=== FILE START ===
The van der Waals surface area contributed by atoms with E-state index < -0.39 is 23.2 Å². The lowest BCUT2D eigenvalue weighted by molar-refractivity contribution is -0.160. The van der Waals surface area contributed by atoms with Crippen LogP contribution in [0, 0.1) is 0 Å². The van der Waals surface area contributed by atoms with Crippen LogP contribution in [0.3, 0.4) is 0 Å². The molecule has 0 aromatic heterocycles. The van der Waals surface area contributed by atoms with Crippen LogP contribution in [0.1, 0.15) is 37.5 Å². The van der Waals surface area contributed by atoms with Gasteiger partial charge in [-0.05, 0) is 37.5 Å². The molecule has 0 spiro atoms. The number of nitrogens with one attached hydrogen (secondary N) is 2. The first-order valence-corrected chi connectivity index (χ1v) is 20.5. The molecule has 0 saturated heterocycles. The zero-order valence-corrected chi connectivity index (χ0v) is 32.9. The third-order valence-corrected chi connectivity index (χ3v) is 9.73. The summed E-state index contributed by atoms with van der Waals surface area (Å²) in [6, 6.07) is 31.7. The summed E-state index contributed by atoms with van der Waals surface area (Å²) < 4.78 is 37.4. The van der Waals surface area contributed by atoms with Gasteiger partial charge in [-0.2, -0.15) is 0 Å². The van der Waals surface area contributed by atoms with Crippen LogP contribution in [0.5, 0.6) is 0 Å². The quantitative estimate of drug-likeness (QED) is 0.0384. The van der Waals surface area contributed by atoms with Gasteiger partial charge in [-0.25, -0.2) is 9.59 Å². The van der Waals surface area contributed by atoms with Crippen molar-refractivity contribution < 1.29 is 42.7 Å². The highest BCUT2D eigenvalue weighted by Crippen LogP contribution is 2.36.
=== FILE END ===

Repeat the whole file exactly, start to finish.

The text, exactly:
The van der Waals surface area contributed by atoms with E-state index < -0.39 is 23.2 Å². The lowest BCUT2D eigenvalue weighted by molar-refractivity contribution is -0.160. The van der Waals surface area contributed by atoms with Crippen LogP contribution in [0, 0.1) is 0 Å². The van der Waals surface area contributed by atoms with Crippen LogP contribution in [0.3, 0.4) is 0 Å². The molecule has 0 aromatic heterocycles. The van der Waals surface area contributed by atoms with Crippen LogP contribution in [0.1, 0.15) is 37.5 Å². The van der Waals surface area contributed by atoms with Gasteiger partial charge in [-0.05, 0) is 37.5 Å². The molecule has 0 spiro atoms. The number of nitrogens with one attached hydrogen (secondary N) is 2. The first-order valence-corrected chi connectivity index (χ1v) is 20.5. The molecule has 0 saturated heterocycles. The zero-order valence-corrected chi connectivity index (χ0v) is 32.9. The third-order valence-corrected chi connectivity index (χ3v) is 9.73. The summed E-state index contributed by atoms with van der Waals surface area (Å²) in [6, 6.07) is 31.7. The summed E-state index contributed by atoms with van der Waals surface area (Å²) < 4.78 is 37.4. The van der Waals surface area contributed by atoms with Gasteiger partial charge in [-0.2, -0.15) is 0 Å². The van der Waals surface area contributed by atoms with Crippen LogP contribution in [0.5, 0.6) is 0 Å². The quantitative estimate of drug-likeness (QED) is 0.0384. The van der Waals surface area contributed by atoms with Gasteiger partial charge in [-0.25, -0.2) is 9.59 Å². The van der Waals surface area contributed by atoms with Crippen molar-refractivity contribution < 1.29 is 42.7 Å². The highest BCUT2D eigenvalue weighted by Crippen LogP contribution is 2.36.